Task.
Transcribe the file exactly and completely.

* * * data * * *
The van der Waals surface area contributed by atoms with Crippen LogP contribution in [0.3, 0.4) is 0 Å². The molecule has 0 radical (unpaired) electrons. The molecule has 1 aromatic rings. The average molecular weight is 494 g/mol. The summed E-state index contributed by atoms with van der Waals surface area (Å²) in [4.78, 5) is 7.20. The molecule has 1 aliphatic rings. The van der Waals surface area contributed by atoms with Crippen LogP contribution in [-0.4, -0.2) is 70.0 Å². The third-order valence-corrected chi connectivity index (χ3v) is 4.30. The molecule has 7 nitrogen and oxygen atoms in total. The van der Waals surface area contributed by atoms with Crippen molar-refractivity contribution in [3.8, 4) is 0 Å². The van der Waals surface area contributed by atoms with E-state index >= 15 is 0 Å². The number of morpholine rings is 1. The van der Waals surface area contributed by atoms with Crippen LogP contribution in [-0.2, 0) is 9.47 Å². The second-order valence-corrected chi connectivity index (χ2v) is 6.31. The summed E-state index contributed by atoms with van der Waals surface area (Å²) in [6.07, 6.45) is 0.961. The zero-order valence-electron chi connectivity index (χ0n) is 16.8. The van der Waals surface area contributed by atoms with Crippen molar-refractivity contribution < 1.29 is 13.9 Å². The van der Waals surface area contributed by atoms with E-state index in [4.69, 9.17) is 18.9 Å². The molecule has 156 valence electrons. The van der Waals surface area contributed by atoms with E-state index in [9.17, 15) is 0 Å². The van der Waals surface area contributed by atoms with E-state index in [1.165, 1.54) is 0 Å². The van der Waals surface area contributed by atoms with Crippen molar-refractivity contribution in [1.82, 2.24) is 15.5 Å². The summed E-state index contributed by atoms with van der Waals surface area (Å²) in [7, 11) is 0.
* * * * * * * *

The van der Waals surface area contributed by atoms with Crippen LogP contribution in [0.3, 0.4) is 0 Å². The molecule has 0 radical (unpaired) electrons. The molecule has 1 aromatic rings. The average molecular weight is 494 g/mol. The summed E-state index contributed by atoms with van der Waals surface area (Å²) in [4.78, 5) is 7.20. The molecule has 1 aliphatic rings. The van der Waals surface area contributed by atoms with Crippen LogP contribution in [-0.4, -0.2) is 70.0 Å². The third-order valence-corrected chi connectivity index (χ3v) is 4.30. The molecule has 7 nitrogen and oxygen atoms in total. The van der Waals surface area contributed by atoms with Crippen molar-refractivity contribution in [3.8, 4) is 0 Å². The van der Waals surface area contributed by atoms with E-state index >= 15 is 0 Å². The number of morpholine rings is 1. The van der Waals surface area contributed by atoms with Crippen LogP contribution in [-0.2, 0) is 9.47 Å². The second-order valence-corrected chi connectivity index (χ2v) is 6.31. The summed E-state index contributed by atoms with van der Waals surface area (Å²) in [6.07, 6.45) is 0.961. The zero-order valence-electron chi connectivity index (χ0n) is 16.8. The van der Waals surface area contributed by atoms with Crippen molar-refractivity contribution < 1.29 is 13.9 Å². The van der Waals surface area contributed by atoms with E-state index in [4.69, 9.17) is 18.9 Å². The molecule has 156 valence electrons. The van der Waals surface area contributed by atoms with E-state index in [9.17, 15) is 0 Å². The van der Waals surface area contributed by atoms with E-state index in [1.165, 1.54) is 0 Å². The van der Waals surface area contributed by atoms with Crippen molar-refractivity contribution in [1.82, 2.24) is 15.5 Å². The summed E-state index contributed by atoms with van der Waals surface area (Å²) in [7, 11) is 0.